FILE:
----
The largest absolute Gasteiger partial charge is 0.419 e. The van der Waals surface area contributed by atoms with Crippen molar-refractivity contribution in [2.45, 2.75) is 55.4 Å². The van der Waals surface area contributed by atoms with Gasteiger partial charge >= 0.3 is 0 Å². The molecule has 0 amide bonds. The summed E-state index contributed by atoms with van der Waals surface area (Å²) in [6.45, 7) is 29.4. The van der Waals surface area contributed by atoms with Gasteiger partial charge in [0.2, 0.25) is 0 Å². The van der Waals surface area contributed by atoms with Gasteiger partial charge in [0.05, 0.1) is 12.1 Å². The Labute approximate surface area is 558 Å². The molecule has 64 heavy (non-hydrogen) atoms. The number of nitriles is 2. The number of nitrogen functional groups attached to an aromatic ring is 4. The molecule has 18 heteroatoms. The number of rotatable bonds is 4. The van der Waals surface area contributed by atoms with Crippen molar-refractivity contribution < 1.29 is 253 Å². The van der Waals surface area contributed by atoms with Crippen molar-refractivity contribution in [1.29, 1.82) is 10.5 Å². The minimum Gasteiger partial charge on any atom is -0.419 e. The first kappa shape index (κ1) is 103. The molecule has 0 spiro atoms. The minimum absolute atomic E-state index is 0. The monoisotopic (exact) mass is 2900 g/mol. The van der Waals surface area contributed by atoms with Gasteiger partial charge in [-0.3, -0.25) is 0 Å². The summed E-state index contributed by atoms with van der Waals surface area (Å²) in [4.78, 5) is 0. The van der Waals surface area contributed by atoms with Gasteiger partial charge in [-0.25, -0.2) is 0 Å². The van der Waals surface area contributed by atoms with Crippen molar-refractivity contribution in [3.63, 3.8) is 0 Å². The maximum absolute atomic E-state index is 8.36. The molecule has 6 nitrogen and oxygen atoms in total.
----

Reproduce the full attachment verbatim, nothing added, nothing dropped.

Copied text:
The largest absolute Gasteiger partial charge is 0.419 e. The van der Waals surface area contributed by atoms with Crippen molar-refractivity contribution in [2.45, 2.75) is 55.4 Å². The van der Waals surface area contributed by atoms with Gasteiger partial charge >= 0.3 is 0 Å². The molecule has 0 amide bonds. The summed E-state index contributed by atoms with van der Waals surface area (Å²) in [6.45, 7) is 29.4. The van der Waals surface area contributed by atoms with Gasteiger partial charge in [0.2, 0.25) is 0 Å². The van der Waals surface area contributed by atoms with Gasteiger partial charge in [0.05, 0.1) is 12.1 Å². The Labute approximate surface area is 558 Å². The molecule has 64 heavy (non-hydrogen) atoms. The number of nitriles is 2. The number of nitrogen functional groups attached to an aromatic ring is 4. The molecule has 18 heteroatoms. The number of rotatable bonds is 4. The van der Waals surface area contributed by atoms with Crippen molar-refractivity contribution < 1.29 is 253 Å². The van der Waals surface area contributed by atoms with Crippen molar-refractivity contribution in [1.29, 1.82) is 10.5 Å². The minimum Gasteiger partial charge on any atom is -0.419 e. The first kappa shape index (κ1) is 103. The molecule has 0 spiro atoms. The minimum absolute atomic E-state index is 0. The monoisotopic (exact) mass is 2900 g/mol. The van der Waals surface area contributed by atoms with Gasteiger partial charge in [-0.3, -0.25) is 0 Å². The summed E-state index contributed by atoms with van der Waals surface area (Å²) in [4.78, 5) is 0. The van der Waals surface area contributed by atoms with Gasteiger partial charge in [-0.25, -0.2) is 0 Å². The van der Waals surface area contributed by atoms with Crippen molar-refractivity contribution in [3.63, 3.8) is 0 Å². The maximum absolute atomic E-state index is 8.36. The molecule has 6 nitrogen and oxygen atoms in total.